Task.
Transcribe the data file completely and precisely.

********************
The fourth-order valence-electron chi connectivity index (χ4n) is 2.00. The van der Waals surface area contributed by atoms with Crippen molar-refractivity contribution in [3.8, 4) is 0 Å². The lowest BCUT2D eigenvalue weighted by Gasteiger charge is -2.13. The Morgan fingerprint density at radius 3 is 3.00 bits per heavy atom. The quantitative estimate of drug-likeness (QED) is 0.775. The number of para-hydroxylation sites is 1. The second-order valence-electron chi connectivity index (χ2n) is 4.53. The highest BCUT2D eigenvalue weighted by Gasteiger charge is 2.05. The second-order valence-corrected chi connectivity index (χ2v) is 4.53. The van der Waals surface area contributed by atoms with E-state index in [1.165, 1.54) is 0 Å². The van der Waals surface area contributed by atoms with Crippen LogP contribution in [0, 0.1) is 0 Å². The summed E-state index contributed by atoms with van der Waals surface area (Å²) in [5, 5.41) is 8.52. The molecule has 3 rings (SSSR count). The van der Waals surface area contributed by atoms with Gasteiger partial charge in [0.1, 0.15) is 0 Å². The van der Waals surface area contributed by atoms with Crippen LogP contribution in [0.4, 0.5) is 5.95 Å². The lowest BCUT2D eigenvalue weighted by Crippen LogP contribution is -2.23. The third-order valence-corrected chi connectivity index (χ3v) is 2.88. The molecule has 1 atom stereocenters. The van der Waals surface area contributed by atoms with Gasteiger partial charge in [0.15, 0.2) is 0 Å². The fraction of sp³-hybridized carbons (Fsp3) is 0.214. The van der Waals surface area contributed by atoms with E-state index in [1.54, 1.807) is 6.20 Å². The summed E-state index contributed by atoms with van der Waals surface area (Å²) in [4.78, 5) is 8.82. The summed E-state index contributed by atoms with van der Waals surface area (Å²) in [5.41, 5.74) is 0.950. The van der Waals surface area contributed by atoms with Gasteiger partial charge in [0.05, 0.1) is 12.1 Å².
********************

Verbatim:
The fourth-order valence-electron chi connectivity index (χ4n) is 2.00. The van der Waals surface area contributed by atoms with Crippen molar-refractivity contribution in [3.8, 4) is 0 Å². The lowest BCUT2D eigenvalue weighted by Gasteiger charge is -2.13. The Morgan fingerprint density at radius 3 is 3.00 bits per heavy atom. The quantitative estimate of drug-likeness (QED) is 0.775. The number of para-hydroxylation sites is 1. The second-order valence-electron chi connectivity index (χ2n) is 4.53. The highest BCUT2D eigenvalue weighted by Gasteiger charge is 2.05. The second-order valence-corrected chi connectivity index (χ2v) is 4.53. The van der Waals surface area contributed by atoms with E-state index in [1.165, 1.54) is 0 Å². The van der Waals surface area contributed by atoms with Crippen LogP contribution in [0, 0.1) is 0 Å². The summed E-state index contributed by atoms with van der Waals surface area (Å²) in [5, 5.41) is 8.52. The molecule has 3 rings (SSSR count). The van der Waals surface area contributed by atoms with Gasteiger partial charge in [0.1, 0.15) is 0 Å². The van der Waals surface area contributed by atoms with Crippen LogP contribution in [0.4, 0.5) is 5.95 Å². The lowest BCUT2D eigenvalue weighted by Crippen LogP contribution is -2.23. The third-order valence-corrected chi connectivity index (χ3v) is 2.88. The molecule has 1 atom stereocenters. The van der Waals surface area contributed by atoms with Gasteiger partial charge in [0.15, 0.2) is 0 Å². The fraction of sp³-hybridized carbons (Fsp3) is 0.214. The van der Waals surface area contributed by atoms with E-state index in [1.54, 1.807) is 6.20 Å². The summed E-state index contributed by atoms with van der Waals surface area (Å²) in [4.78, 5) is 8.82. The summed E-state index contributed by atoms with van der Waals surface area (Å²) in [5.41, 5.74) is 0.950. The van der Waals surface area contributed by atoms with Gasteiger partial charge in [0.05, 0.1) is 12.1 Å².